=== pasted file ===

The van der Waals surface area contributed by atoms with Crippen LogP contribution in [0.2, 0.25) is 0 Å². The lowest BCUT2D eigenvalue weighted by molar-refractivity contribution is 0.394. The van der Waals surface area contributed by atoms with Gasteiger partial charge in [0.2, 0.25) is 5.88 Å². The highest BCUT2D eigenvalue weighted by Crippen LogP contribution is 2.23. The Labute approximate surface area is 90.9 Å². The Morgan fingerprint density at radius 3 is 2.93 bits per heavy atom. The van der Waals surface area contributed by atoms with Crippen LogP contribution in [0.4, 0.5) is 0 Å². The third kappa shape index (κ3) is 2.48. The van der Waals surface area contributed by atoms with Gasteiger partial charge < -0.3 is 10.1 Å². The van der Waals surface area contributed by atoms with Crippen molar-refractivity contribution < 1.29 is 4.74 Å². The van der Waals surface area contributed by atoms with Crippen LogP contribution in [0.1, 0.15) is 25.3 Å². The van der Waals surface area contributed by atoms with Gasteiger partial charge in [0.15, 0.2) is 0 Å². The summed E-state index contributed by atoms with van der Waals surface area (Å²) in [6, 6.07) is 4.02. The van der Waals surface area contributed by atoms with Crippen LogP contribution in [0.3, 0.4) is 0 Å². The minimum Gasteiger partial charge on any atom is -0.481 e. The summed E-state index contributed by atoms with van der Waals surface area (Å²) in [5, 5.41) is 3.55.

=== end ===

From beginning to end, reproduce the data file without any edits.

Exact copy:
The van der Waals surface area contributed by atoms with Crippen LogP contribution in [0.2, 0.25) is 0 Å². The lowest BCUT2D eigenvalue weighted by molar-refractivity contribution is 0.394. The van der Waals surface area contributed by atoms with Gasteiger partial charge in [0.2, 0.25) is 5.88 Å². The highest BCUT2D eigenvalue weighted by Crippen LogP contribution is 2.23. The Labute approximate surface area is 90.9 Å². The Morgan fingerprint density at radius 3 is 2.93 bits per heavy atom. The van der Waals surface area contributed by atoms with Crippen LogP contribution in [0.4, 0.5) is 0 Å². The third kappa shape index (κ3) is 2.48. The van der Waals surface area contributed by atoms with Gasteiger partial charge < -0.3 is 10.1 Å². The van der Waals surface area contributed by atoms with Crippen molar-refractivity contribution < 1.29 is 4.74 Å². The van der Waals surface area contributed by atoms with Crippen LogP contribution in [0.1, 0.15) is 25.3 Å². The van der Waals surface area contributed by atoms with Gasteiger partial charge in [0.15, 0.2) is 0 Å². The summed E-state index contributed by atoms with van der Waals surface area (Å²) in [6, 6.07) is 4.02. The van der Waals surface area contributed by atoms with Crippen LogP contribution in [0.3, 0.4) is 0 Å². The minimum Gasteiger partial charge on any atom is -0.481 e. The summed E-state index contributed by atoms with van der Waals surface area (Å²) in [5, 5.41) is 3.55.